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Enjoy Magazine

An Evening at Club Cougar

01/25/2020 11:00AM ● By Jon Lewis

Jazzin' It Up

February 2020
Story by Jon Lewis
Photos by Grace Aston Photography courtesy of Club Cougar


FOOTHILL HIIGH'S music, dance and drama students are turning back the clock nearly a century to a time when swing was the thing and the Big Band sound ruled America’s airwaves and dance floors.

These teenaged time travelers have set the dial for the ’30s and ’40s (think Count Basie, Duke Ellington, Benny Goodman and the other jazz greats) and programmed the GPS to find a classic nightclub in Chicago. The best part is they’ve invited adventure seekers to come along.

 All the fun can be distilled down to two words: Club Cougar. Now in its 26th year, Club Cougar is dinner, dancing, music and a show all rolled into eight entertaining evenings.

Foothill High music teacher Mitch Bahr, who’s gearing up for his 18th straight Club Cougar, credits the show with transforming his students into full-fledged musicians. “It teaches discipline. It teaches kids how to train like a professional musician – how to bring it every night. There can be no ‘off’ night, no phrases missed. It’s much like being in Los Angeles in the pit working a Broadway show where you’re on every night. It builds a lot of grit,” Bahr says.

Cameron Sewell-Snyder, a senior who has been a part of Club Cougar during all four of his years at Foothill, agrees and adds that the hard work also makes it fun. “The best parts are being with your friends and playing,” the 17-year-old tenor sax player says. Another plus: “Having a good time and that sense of community. Basically, just working with everyone to put the show together … your friends, the cast members … just putting on the best show possible,” Sewell-Snyder says.

Kelley Sewell, the young jazzman’s mother, says the music is a big part of the Club Cougar experience. The dancing, to choreography by Kathy Babcock, “is just as big a part. The band, the dancers and the play. I call it the trifecta of entertainment. It’s a very professional production,” Sewell says.

Natalie Hendrickson, Foothill’s drama teacher, credits her students for the Club Cougar script. “I put together a plot and a character breakdown and they (her fourth-year drama students) write it over the summer.”

This year’s production stars Foothill students in a show with a baseball theme. New York-based philanthropist Millicent Hearst arrives in Chicago to host a charity event to be highlighted by the auction of a baseball signed by members of the New York Yankees (the Yanks had just beat the Chicago Cubs in the 1932 World Series).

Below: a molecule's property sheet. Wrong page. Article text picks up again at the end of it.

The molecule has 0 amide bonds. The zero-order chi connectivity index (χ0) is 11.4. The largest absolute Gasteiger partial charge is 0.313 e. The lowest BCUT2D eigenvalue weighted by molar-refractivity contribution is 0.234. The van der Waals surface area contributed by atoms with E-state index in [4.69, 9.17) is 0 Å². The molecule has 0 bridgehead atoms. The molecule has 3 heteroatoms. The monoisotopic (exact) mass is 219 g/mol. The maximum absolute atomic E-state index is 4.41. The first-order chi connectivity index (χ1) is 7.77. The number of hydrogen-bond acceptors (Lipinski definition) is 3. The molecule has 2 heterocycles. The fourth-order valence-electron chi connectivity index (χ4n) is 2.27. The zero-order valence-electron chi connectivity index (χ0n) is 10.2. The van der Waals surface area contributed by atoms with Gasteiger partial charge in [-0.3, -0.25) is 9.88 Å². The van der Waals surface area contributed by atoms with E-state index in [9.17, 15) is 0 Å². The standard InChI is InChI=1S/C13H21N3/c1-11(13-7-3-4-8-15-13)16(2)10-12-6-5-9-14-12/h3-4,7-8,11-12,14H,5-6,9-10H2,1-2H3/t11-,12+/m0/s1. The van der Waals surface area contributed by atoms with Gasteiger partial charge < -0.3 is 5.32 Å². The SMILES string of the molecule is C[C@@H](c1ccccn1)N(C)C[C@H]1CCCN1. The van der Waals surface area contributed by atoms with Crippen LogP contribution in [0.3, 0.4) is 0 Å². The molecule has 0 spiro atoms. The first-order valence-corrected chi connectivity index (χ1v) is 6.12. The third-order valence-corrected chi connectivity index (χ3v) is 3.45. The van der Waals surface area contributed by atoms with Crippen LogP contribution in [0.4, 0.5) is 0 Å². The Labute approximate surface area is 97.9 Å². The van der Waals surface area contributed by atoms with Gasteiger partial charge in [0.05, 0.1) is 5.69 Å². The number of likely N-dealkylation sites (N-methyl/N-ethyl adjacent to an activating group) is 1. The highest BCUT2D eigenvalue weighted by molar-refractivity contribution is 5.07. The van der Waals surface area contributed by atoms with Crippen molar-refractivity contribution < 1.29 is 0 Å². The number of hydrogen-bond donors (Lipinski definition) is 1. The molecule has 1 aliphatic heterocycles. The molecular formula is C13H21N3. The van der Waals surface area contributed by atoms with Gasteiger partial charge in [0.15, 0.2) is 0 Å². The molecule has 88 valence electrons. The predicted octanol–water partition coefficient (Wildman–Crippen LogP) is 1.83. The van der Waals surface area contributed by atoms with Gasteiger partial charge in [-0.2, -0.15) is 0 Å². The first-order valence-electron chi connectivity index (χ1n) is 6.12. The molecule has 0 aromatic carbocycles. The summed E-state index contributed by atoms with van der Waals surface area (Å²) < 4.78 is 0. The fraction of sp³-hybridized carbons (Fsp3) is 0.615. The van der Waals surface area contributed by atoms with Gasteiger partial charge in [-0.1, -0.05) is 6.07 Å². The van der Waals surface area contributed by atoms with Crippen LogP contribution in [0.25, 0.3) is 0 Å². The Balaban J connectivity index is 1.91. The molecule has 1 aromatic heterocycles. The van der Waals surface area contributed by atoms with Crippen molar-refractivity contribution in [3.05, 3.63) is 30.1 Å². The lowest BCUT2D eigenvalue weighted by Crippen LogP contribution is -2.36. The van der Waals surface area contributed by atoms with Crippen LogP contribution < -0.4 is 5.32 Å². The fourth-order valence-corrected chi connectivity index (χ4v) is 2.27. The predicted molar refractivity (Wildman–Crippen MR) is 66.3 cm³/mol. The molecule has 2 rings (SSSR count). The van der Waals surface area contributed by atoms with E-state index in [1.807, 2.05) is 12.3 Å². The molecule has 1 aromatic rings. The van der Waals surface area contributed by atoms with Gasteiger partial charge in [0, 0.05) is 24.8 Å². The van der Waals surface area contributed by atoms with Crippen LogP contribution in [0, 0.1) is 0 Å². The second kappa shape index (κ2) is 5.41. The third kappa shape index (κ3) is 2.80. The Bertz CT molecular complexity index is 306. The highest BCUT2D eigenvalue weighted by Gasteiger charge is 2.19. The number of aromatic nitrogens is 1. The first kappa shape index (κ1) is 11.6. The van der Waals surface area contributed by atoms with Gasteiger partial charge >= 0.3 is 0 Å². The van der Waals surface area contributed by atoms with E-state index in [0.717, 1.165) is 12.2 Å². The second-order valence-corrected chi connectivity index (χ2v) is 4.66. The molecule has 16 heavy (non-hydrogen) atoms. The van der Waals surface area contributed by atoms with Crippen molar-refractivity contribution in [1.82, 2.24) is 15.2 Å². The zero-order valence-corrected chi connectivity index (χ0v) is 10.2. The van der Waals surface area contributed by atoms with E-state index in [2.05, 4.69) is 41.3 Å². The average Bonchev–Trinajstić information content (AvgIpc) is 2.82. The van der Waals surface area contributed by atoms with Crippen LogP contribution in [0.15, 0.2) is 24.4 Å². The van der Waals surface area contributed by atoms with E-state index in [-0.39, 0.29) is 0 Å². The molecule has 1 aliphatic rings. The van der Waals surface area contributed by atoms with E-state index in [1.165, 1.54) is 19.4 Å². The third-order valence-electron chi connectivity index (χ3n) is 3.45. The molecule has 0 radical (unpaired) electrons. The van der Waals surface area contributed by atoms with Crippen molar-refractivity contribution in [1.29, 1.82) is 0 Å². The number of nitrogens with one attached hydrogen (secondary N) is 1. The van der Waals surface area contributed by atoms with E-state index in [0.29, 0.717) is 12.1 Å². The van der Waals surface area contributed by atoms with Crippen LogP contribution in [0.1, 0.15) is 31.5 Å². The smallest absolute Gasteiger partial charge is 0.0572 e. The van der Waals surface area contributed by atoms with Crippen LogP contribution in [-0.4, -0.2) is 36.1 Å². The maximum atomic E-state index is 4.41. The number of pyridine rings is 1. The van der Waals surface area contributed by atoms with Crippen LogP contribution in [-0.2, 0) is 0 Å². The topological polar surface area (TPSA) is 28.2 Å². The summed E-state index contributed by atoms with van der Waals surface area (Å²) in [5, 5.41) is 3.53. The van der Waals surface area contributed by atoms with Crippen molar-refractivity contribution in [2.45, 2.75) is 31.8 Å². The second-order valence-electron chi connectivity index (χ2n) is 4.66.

In addition to ballplayers like Joe DiMaggio, Lefty Gomez and Gabby “Old Tomato Face” Hartnett, the play features Kenesaw Mountain Landis, the famous baseball commissioner, and his wife Winifred, who are on hand to make sure everything is on the up and up. “There’s a fun activity within the script where they even pull someone in from the audience to do the ‘Who’s on First?’ routine,” says Hendrickson, referring to the classic Abbott and Costello bit.

Proceeds from Club Cougar help support the drama department’s fall production and covers the bus fare for a field trip to the Oregon Shakespeare Festival in Ashland, Hendrickson says. 

Club Cougar also supports the unyielding appreciation of a truly American musical style, Bahr says. Five or six years ago, Bahr says he asked his students if they’d like to set Club Cougar ahead a couple of decades, “maybe a ‘70s club, with more disco and Motown. I thought they’d be jumping out of their seats, but the kids said, ‘We love learning about the roots of jazz. We love the melodies, the tradition.’

“When people hear Big Band music, they’re reminiscent of older times. It’s sophisticated, which is refreshing. Most people who come say, ‘Wow, we don’t listen to music like this anymore.’ And the dancers really appreciate it. By playing it correctly and now blowing it off, we show respect to that generation,” Bahr says.

Playing his sax on Big Band classics like “In the Mood,” “Sing, Sing, Sing” and “American Patrol” is why Cameron Sewell-Snyder wanted to join the Club Cougar orchestra, he says. That “and the desire to be in the top jazz band 
at school.” •

Club Cougar • Feb. 5-8 and 12-15, 6-9 pm
Redding First Church of the Nazarene, 
2225 Bechelli Lane, Redding
Tickets: $45, Wednesdays and Thursdays; 
$55, Fridays and Saturdays; available at the 
Music Connection, 3086 Bechelli Lane, Redding, 
(530) 223-2040 • Find “FHS Cougar Band” on Facebook


 Jon Lewis  is a Redding-based writer with 37 years of experience. A longtime San Francisco Giants fan, his interests include golf, fishing and sharing stories about people, places and things. He can be reached at [email protected]